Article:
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Lots for greening: Identification of metropolitan vacant land and its potential use for cooling and agriculture in Phoenix, AZ, USA

Smith, Jordan P., Li, Xiaoxiao, Turner, B.L.
Applied geography 2017 v.85 pp. 139-151
buildings, food deserts, geography, heat island, inventories, planning, remote sensing, Arizona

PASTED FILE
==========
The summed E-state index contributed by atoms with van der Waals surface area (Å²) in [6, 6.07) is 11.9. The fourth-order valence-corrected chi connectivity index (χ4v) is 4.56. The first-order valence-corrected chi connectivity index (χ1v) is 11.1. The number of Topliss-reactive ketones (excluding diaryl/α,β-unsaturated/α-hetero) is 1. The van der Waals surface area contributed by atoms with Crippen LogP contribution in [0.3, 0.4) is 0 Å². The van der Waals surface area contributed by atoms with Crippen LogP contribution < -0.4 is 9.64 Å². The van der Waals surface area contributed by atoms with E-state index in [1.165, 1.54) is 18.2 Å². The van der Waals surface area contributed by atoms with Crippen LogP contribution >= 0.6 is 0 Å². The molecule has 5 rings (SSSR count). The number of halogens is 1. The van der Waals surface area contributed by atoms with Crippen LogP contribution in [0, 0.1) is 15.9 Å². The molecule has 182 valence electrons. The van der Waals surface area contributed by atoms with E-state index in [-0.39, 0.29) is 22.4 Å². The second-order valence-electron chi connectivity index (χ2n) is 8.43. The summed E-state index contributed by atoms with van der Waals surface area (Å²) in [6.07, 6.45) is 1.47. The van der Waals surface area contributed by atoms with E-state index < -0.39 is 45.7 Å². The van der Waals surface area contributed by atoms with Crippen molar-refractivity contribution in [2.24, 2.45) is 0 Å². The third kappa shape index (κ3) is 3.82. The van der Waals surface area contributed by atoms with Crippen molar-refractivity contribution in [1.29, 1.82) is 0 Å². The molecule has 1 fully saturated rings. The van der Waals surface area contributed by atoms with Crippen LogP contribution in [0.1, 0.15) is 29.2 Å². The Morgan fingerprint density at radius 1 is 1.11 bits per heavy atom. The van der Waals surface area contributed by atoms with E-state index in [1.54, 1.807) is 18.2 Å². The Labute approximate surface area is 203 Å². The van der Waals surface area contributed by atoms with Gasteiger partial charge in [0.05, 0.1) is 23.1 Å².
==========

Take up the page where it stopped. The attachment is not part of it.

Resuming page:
The greening of vacant parcels for urban sustainability continues to gain attention from researchers and practitioners, including its use to ameliorate the urban heat island effect and food deserts. Planning for such uses requires accurate inventories of the amount and distribution of vacant parcels, which may prove difficult to produce for large, sprawling urban complexes. This study provides a systematic approach that combines remote sensing and cadastral data to distinguish different forms of vacant land for the Phoenix, Arizona metropolitan area while reducing computation time. The approach identifies vacant parcels for potential greening, focusing on privately owned land lacking buildings and impervious surfaces. The results for the Phoenix area reveal hot spots of these parcels, many of which reside along the fringe of the metropolis awaiting development. A large number of vacant parcels, however, reside within the metropolitan core and are suitable for greening as well, potentially serving to mitigate the urban heat island effect and food deserts in this region. The identification method and parcel results are detailed.